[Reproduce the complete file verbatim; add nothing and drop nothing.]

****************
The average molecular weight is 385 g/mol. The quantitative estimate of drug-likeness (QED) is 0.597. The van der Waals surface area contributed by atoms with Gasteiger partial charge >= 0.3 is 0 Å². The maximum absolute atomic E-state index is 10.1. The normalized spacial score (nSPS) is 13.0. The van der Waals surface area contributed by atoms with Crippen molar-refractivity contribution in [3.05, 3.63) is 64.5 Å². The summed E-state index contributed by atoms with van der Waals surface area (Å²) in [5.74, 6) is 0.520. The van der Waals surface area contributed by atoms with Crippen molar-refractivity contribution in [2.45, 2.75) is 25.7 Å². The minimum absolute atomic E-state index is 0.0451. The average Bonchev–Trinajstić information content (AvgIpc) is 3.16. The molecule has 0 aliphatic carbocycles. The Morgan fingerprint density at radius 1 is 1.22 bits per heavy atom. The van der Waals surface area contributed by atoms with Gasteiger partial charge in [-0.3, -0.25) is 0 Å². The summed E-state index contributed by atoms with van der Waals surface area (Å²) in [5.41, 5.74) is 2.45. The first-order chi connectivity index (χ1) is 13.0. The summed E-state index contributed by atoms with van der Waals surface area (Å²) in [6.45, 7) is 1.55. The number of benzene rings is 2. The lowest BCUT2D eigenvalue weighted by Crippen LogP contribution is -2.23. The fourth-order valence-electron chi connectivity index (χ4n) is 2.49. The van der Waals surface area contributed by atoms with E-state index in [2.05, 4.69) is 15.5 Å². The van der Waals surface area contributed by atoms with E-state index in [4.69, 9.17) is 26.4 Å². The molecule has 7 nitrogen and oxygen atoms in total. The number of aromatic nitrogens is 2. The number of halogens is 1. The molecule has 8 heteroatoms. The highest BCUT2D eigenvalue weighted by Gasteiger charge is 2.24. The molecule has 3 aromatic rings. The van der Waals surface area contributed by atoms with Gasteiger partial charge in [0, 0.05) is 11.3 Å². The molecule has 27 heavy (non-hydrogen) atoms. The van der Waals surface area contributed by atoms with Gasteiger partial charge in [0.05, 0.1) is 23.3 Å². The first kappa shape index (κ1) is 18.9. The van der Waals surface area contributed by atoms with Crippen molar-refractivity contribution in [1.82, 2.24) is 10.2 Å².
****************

The average molecular weight is 385 g/mol. The quantitative estimate of drug-likeness (QED) is 0.597. The van der Waals surface area contributed by atoms with Gasteiger partial charge >= 0.3 is 0 Å². The maximum absolute atomic E-state index is 10.1. The normalized spacial score (nSPS) is 13.0. The van der Waals surface area contributed by atoms with Crippen molar-refractivity contribution in [3.05, 3.63) is 64.5 Å². The summed E-state index contributed by atoms with van der Waals surface area (Å²) in [5.74, 6) is 0.520. The van der Waals surface area contributed by atoms with Crippen molar-refractivity contribution in [2.45, 2.75) is 25.7 Å². The minimum absolute atomic E-state index is 0.0451. The average Bonchev–Trinajstić information content (AvgIpc) is 3.16. The molecule has 0 aliphatic carbocycles. The Morgan fingerprint density at radius 1 is 1.22 bits per heavy atom. The van der Waals surface area contributed by atoms with Gasteiger partial charge in [-0.3, -0.25) is 0 Å². The summed E-state index contributed by atoms with van der Waals surface area (Å²) in [5.41, 5.74) is 2.45. The first-order chi connectivity index (χ1) is 13.0. The summed E-state index contributed by atoms with van der Waals surface area (Å²) in [6.45, 7) is 1.55. The number of benzene rings is 2. The lowest BCUT2D eigenvalue weighted by Crippen LogP contribution is -2.23. The fourth-order valence-electron chi connectivity index (χ4n) is 2.49. The van der Waals surface area contributed by atoms with E-state index in [2.05, 4.69) is 15.5 Å². The van der Waals surface area contributed by atoms with E-state index in [4.69, 9.17) is 26.4 Å². The molecule has 7 nitrogen and oxygen atoms in total. The number of aromatic nitrogens is 2. The number of halogens is 1. The molecule has 8 heteroatoms. The highest BCUT2D eigenvalue weighted by Gasteiger charge is 2.24. The molecule has 3 aromatic rings. The van der Waals surface area contributed by atoms with Gasteiger partial charge in [0, 0.05) is 11.3 Å². The molecule has 27 heavy (non-hydrogen) atoms. The van der Waals surface area contributed by atoms with Gasteiger partial charge in [0.05, 0.1) is 23.3 Å². The first kappa shape index (κ1) is 18.9. The van der Waals surface area contributed by atoms with Crippen molar-refractivity contribution in [1.82, 2.24) is 10.2 Å².